EU flexes muscle heading into Washington spy talks

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European Union officials head into complex security talks in Washington on Monday threatening to suspend key data-swapping deals with the United States amid continuing anger over reports of US snooping.

Brussels this week warned Washington in a letter obtained by AFP that it was ready "to reconsider" two key anti-terrorist data-sharing deals failing US assurances of their "full compliance with the law".

The warning over hard-won agreements to share airline passenger data and SWIFT banking details as part of the global fight against terrorism comes amid public outrage over reports that US agencies spied on Europeans as well as on their institutions and embassies.

"We are experiencing a delicate moment in our relations with the US," the EU's Home Affairs Commissioner Cecilia Malmstroem said in a letter to Homeland Security Secretary Janet Napolitano.

"Mutual trust and confidence have been seriously eroded and I expect the US to do all that it can to restore them."

Malmstroem said her staff would be in Washington next week for the first review of the 2012 Passenger Name Record (PNR) agreement -- enabling the transfer of EU air passenger data to US authorities -- as well as a review of the older Terrorist Financing Tracking Program (TFTP), which accesses the SWIFT global interbank transfer network.

"Should we fail to demonstrate the benefits of the TFTP and PNR instruments for our citizens and the fact that they have been implemented in full compliance with the law, their credibility will be seriously affected and in such a case I will be obliged to reconsider if the conditions for their implementation are still met."

The review talks will be one of three key EU-US meetings taking place in Washington next week as the dispute over snooping allegations rumbles on.

Amid the fallout in the row France called for the suspension of anxiously-awaited negotiations on a mega EU-US trade deal that kick off in Washington on Monday.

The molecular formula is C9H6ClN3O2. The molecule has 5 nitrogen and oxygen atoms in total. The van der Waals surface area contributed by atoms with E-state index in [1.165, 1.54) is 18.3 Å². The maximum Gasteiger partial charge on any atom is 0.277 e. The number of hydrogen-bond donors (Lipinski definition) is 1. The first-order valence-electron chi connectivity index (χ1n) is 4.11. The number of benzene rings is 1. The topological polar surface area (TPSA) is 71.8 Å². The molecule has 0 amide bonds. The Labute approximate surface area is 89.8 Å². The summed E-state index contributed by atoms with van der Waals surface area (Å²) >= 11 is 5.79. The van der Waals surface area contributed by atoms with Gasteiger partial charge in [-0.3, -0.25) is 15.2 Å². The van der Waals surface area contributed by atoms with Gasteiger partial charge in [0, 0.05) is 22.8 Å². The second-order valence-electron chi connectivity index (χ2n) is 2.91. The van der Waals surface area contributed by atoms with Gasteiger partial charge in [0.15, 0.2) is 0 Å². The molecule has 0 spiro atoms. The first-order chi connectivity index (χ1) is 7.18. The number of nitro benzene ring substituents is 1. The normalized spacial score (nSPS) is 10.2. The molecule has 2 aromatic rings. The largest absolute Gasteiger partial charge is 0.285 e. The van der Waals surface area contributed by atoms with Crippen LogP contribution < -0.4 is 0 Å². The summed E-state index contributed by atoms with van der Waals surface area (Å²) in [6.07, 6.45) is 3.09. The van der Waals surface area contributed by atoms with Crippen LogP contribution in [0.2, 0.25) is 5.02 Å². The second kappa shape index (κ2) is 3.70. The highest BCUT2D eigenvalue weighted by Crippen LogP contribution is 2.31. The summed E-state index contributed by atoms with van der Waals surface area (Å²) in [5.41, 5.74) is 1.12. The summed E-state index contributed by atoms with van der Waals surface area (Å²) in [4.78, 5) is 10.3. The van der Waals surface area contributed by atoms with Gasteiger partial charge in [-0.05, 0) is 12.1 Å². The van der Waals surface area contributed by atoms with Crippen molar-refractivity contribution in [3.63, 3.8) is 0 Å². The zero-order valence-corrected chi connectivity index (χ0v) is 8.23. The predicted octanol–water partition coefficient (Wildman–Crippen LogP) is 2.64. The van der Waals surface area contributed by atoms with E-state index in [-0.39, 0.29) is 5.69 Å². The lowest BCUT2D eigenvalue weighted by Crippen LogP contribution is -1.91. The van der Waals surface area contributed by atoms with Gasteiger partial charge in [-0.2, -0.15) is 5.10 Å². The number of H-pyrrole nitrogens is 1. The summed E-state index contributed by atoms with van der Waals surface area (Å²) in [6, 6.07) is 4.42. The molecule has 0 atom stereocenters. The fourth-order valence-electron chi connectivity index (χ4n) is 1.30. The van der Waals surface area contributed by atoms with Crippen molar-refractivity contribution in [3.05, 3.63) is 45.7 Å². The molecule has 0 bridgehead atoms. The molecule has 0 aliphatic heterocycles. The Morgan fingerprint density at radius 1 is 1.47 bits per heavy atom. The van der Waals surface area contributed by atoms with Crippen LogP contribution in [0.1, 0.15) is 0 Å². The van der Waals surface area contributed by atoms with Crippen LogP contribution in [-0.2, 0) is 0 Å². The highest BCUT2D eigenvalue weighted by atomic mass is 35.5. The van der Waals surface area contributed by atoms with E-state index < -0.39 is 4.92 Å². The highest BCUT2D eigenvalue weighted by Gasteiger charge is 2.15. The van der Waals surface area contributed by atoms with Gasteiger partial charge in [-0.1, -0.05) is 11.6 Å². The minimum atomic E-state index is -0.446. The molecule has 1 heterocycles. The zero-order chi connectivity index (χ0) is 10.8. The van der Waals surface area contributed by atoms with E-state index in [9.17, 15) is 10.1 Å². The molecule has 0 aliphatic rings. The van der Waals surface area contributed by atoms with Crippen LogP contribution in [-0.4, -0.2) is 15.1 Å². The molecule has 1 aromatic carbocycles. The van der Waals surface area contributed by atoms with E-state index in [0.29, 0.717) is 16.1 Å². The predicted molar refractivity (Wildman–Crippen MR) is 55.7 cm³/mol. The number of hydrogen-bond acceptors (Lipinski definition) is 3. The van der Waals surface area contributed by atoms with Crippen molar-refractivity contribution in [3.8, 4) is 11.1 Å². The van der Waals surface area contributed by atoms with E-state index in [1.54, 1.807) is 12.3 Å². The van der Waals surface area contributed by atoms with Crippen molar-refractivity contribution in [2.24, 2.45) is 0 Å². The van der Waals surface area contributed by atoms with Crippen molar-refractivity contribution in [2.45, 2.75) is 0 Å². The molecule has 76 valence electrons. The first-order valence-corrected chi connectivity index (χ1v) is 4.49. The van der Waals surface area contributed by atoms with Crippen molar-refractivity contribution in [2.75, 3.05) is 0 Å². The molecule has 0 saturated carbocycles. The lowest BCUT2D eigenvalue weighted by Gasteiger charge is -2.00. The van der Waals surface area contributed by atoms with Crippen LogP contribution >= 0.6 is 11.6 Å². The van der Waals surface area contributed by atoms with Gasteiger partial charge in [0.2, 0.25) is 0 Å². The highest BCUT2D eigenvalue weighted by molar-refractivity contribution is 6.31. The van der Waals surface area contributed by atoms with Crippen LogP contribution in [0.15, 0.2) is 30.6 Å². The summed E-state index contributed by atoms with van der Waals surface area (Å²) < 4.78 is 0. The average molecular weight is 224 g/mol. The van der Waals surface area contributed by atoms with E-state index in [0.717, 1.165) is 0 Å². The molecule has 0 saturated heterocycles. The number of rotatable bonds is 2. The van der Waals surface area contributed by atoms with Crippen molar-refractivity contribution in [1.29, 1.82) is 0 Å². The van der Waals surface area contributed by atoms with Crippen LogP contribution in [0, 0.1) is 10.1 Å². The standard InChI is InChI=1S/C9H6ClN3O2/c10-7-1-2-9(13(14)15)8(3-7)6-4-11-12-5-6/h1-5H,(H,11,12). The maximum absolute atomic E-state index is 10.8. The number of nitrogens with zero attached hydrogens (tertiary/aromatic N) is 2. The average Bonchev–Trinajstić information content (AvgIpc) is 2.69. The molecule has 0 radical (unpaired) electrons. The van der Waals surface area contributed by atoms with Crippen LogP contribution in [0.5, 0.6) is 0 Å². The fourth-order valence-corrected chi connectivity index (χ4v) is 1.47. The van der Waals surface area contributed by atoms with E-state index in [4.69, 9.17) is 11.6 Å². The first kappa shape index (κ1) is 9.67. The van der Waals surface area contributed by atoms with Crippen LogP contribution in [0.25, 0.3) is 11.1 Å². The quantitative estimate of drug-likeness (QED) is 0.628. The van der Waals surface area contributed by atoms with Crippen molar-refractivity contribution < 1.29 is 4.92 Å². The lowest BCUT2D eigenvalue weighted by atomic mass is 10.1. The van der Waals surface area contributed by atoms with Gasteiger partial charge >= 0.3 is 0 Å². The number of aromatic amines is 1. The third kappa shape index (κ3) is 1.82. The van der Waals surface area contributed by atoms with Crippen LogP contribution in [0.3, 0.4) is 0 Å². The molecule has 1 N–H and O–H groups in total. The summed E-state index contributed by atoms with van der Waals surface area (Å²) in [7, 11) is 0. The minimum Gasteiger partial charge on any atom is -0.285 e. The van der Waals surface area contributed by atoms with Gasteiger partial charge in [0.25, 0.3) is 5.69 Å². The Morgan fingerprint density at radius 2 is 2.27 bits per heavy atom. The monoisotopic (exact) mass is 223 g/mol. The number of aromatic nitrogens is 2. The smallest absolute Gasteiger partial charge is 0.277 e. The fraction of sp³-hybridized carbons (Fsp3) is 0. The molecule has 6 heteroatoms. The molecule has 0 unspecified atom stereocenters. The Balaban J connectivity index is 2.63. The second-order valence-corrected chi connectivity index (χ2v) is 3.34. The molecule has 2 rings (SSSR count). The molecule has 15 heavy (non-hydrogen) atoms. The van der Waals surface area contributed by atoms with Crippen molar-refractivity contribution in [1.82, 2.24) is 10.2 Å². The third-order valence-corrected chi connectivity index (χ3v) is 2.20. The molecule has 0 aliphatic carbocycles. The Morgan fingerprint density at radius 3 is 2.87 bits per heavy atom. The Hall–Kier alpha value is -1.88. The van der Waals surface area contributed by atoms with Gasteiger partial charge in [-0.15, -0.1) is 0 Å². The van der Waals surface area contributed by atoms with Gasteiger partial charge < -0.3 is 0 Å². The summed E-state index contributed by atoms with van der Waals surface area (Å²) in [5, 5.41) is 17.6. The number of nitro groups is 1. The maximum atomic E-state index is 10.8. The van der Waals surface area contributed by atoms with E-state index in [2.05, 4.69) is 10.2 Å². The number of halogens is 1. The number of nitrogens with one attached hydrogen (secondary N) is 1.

But a delay to what is being described as history's biggest trade deal was opposed by Germany and so the US then offered in compromise to hold talks in parallel on security issues to assuage concerns.

Speaking in the Lithuanian capital Friday, European Commission president Jose Manuel Barroso officially confirmed that EU-US security talks would begin alongside the trade negotiations.

The meeting "will look for clarification on issues like data protection and privacy rights," he said at a news conference in Vilnius.

Barroso confirmed however that the EU team would not discuss intelligence matters with US experts, in line with insistence notably from Britain that intelligence was not the remit of the bloc.

Should intelligence matters come up they "will be discussed by member states with the United Tates because this is national competence," Barroso said.

Britain had objected to a US offer to hold talks with the 28-nation bloc both on intelligence gathering and on data privacy and oversight.

Ties between Washington and Brussels have been strained since Edward Snowden, a former contractor with the National Security Agency (NSA), revealed that the US was systematically seizing vast amounts of Internet and telephone data around the world.

Reports in the Guardian and Der Spiegel in recent days then detailed widespread covert surveillance by the NSA of EU offices, including diplomatic missions in Washington and at the United Nations in New York, as well as at its Brussels headquarters.